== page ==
The beginner training schedule is suitable for runners with less than 8 to 12 weeks of strength or core training experience while following a routine that involves strength training on Mondays, Wednesdays, and Fridays and running on Tuesdays, Thursdays, and Saturdays (as shown in the training sample below).

Additional resource – Clamshells for runners

The Concept of Training Split

To schedule your workouts the right way, you need first to determine what weight training split and weekly schedule to opt for.

If you are already familiar with strength training, then you know about splits and how they are used.

If not, then below is a simple explanation and description.

The most common and widely tested is the 3-day full body split.

This simple method is recommended for a beginner with any goal.

The Exact Weekly Breakdown

The Exact Weekly Breakdown

In case you have no idea what that means, here is an example of a training week:

  • Monday: Strength Workout A
  • Tuesday: Run
  • Wednesday: Strength Workout B
  • Thursday: Run
  • Friday: Strength Workout C
  • Saturday: Run
  • Sunday: Rest

Sure, this might sound simplistic, but if you’re serious about achieving consistency during the first few weeks and months, you need to keep your training simple.

Otherwise, if it’s too complicated or intense, chances are you’re not going to stick with it for the long haul.

The Bodyweight Routine – The Beginner

Research has shown that bodyweight training can be just as effective as weightlifting in improving strength and power as long as you progressively increase the difficulty of the exercises.

According to a study published in the Journal of Strength and Conditioning Research, bodyweight exercises such as push-ups, pull-ups, squats, and lunges can improve muscle strength and endurance in both novice and advanced athletes.

When it comes to bodyweight training, the possibilities are almost endless. You can start with basic exercises such as glute bridges, planks, and bodyweight squats and progress to more challenging movements such as pistol squats and one-arm push-ups. You can also use tools like TRX bands, medicine balls, and resistance bands to add variety and challenge to your workouts.

But remember, consistency is key. Stick to a few basic exercises that feel comfortable and natural to you, and gradually increase the reps, sets, and intensity. To get you started, here are three exemplary workouts that target different areas of the body.

Workout A is the upper body routine, which includes exercises such as push-ups, pull-ups, and dips to strengthen your chest, back, and arms.

Workout B is the lower body routine, which includes exercises such as lunges, squats, and calf raises to build strong and stable legs.

Finally, Workout C is the full-body routine, which combines upper and lower body exercises into a high-intensity circuit.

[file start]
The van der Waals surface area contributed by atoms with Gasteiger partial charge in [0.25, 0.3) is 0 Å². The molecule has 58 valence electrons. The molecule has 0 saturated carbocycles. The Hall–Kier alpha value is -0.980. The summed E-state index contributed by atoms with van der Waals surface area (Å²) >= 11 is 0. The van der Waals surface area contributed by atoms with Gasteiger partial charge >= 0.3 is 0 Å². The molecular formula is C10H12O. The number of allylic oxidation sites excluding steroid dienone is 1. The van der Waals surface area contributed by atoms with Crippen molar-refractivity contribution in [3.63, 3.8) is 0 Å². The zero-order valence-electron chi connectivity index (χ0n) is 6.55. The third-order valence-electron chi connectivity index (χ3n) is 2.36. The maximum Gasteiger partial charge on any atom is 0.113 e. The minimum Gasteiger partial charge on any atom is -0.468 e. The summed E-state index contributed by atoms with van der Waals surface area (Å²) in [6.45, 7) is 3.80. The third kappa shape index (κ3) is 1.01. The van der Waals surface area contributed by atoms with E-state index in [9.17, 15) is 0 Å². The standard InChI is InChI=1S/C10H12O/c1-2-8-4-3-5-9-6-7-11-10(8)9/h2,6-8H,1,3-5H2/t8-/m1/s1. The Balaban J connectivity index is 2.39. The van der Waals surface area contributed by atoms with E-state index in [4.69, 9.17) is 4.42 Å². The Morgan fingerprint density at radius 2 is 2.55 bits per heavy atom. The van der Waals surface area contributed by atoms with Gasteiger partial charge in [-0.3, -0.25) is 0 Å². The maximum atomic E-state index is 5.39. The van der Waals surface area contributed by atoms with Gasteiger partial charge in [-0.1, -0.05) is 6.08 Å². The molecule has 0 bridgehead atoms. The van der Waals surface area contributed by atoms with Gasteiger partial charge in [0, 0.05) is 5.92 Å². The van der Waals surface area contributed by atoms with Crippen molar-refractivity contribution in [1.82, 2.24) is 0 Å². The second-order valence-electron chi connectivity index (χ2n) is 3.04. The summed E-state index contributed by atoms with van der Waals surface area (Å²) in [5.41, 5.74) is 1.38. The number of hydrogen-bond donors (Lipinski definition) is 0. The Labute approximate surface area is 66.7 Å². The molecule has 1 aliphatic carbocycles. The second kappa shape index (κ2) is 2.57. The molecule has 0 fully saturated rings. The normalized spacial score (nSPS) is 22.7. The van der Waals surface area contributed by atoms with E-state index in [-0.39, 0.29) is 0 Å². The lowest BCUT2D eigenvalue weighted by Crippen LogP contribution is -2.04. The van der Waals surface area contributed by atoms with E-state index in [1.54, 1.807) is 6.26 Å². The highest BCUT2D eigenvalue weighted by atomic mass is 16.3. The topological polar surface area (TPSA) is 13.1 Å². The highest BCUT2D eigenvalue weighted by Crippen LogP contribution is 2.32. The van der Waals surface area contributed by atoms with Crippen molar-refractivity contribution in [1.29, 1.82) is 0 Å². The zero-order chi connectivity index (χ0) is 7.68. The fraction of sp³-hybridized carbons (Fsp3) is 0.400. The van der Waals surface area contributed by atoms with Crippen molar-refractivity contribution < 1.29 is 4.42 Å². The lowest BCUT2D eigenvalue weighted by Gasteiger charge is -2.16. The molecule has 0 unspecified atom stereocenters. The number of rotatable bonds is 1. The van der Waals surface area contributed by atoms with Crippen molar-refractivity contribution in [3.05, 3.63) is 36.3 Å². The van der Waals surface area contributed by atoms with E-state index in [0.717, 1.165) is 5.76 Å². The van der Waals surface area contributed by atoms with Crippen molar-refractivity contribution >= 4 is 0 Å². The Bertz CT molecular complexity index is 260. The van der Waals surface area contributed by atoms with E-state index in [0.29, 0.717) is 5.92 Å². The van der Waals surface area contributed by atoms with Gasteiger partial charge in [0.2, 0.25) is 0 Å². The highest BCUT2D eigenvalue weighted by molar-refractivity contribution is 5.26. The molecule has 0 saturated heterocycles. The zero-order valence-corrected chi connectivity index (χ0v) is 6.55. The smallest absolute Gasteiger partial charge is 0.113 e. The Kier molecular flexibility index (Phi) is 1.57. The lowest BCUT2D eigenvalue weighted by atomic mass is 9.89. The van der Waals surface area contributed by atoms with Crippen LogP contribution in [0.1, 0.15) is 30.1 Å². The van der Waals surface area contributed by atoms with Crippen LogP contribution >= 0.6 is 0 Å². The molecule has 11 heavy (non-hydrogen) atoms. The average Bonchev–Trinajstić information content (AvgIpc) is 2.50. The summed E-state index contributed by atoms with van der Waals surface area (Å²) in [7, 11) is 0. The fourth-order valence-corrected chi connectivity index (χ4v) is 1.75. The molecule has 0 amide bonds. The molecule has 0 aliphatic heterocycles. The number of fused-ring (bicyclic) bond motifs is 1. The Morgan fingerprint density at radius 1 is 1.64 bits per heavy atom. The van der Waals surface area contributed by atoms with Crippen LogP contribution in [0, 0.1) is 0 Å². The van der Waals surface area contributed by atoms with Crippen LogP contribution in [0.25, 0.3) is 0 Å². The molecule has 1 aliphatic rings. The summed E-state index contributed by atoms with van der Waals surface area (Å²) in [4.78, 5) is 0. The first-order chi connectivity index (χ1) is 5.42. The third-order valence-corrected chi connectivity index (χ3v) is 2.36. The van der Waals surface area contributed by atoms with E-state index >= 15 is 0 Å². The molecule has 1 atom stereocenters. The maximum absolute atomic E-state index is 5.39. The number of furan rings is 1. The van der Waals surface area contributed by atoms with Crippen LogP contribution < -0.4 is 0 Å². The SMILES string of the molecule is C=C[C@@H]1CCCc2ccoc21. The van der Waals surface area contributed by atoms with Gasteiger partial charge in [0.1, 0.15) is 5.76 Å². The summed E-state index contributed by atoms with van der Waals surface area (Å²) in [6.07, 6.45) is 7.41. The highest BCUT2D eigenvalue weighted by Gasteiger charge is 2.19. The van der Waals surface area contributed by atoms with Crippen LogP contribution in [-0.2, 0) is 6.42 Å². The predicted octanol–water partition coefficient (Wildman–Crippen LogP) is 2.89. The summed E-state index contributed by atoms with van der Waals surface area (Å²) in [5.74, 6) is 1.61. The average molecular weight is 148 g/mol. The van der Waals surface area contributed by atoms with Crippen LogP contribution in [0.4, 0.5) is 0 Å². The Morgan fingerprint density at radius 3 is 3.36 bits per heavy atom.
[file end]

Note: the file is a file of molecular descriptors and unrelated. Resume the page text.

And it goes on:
Remember, the key to success is consistency and progression. As you get stronger and more comfortable with the exercises, increase the reps, sets, or difficulty level to keep challenging your body.

Workout A: The Upper Body Routine

Perform as many reps as possible with good form of the following exercises

  • Push-ups
  • Pull-ups
  • Planks
  • Dips
  • Set-ups

Repeat three to five times

Workout B: The Lower Body Routine

Perform as many reps as possible with good form of the following exercises

Repeat three to five times

Workout C: The Full Body Routine

Perform as many reps as possible with good form of the following exercises

  • Military push-ups
  • Mountain Climbers
  • Hindu Pushups
  • Burpees
  • Plyo Lunges

Repeat three to five times.

Additional resource – ITBS guide

The Intermediate Running and Strength Training Weekly Schedule

Are you ready to take your running and strength training to the next level? Then let’s dive into the intermediate weekly schedule. Designed for runners with 3 to 12 months of strength training experience, this routine will take your fitness game to new heights.

But don’t worry, and you won’t need to spend hours at the gym to see significant gains. Just aim for three 30 to 45-minute sessions each week, focusing on full-body exercises that hit every major muscle group.

Think of full-body exercises as the bread and butter of strength training. They’re functional, efficient, and perfect for busy runners. Deadlifts, squats, bench presses, and more will help you get more done in less time. And research has shown that these multi-joint exercises lead to greater muscle activation and overall strength gains compared to isolation exercises.

Workout A—The Upper Body Workout

So, what will you be doing in each workout? In the upper body workout, you’ll perform 8 to 12 reps of the following exercises:

  • Shoulder presses
  • Standing dumbbell curls
  • Push-ups
  • Bench presses
  • Pull-ups

Complete three sets.

Workout B—The Lower Body Workout

Perform 8 to 12 reps of the following exercises:

  • Weighted Squats
  • Dumbbell swings
  • Leg presses
  • Weighted Calf Raises
  • Weighted Lunges

Complete three sets.

Workout C: The Full Body Workout

Perform 8 to 12 reps of the following exercises:

  • Deadlifts
  • Triceps Dips
  • Turkish get-ups
  • Plyo box jumps
  • Floor presses

Complete three sets.

The Gym/Equipment Option – Advanced Program

What if you’ve been strength training for a year or more and want to diversify your routine? Then it’s time to hit the gym and take on the advanced program. With free weights, kettlebells, and machines at your disposal, you’ll be able to create a diverse range of strength training exercises to challenge your body.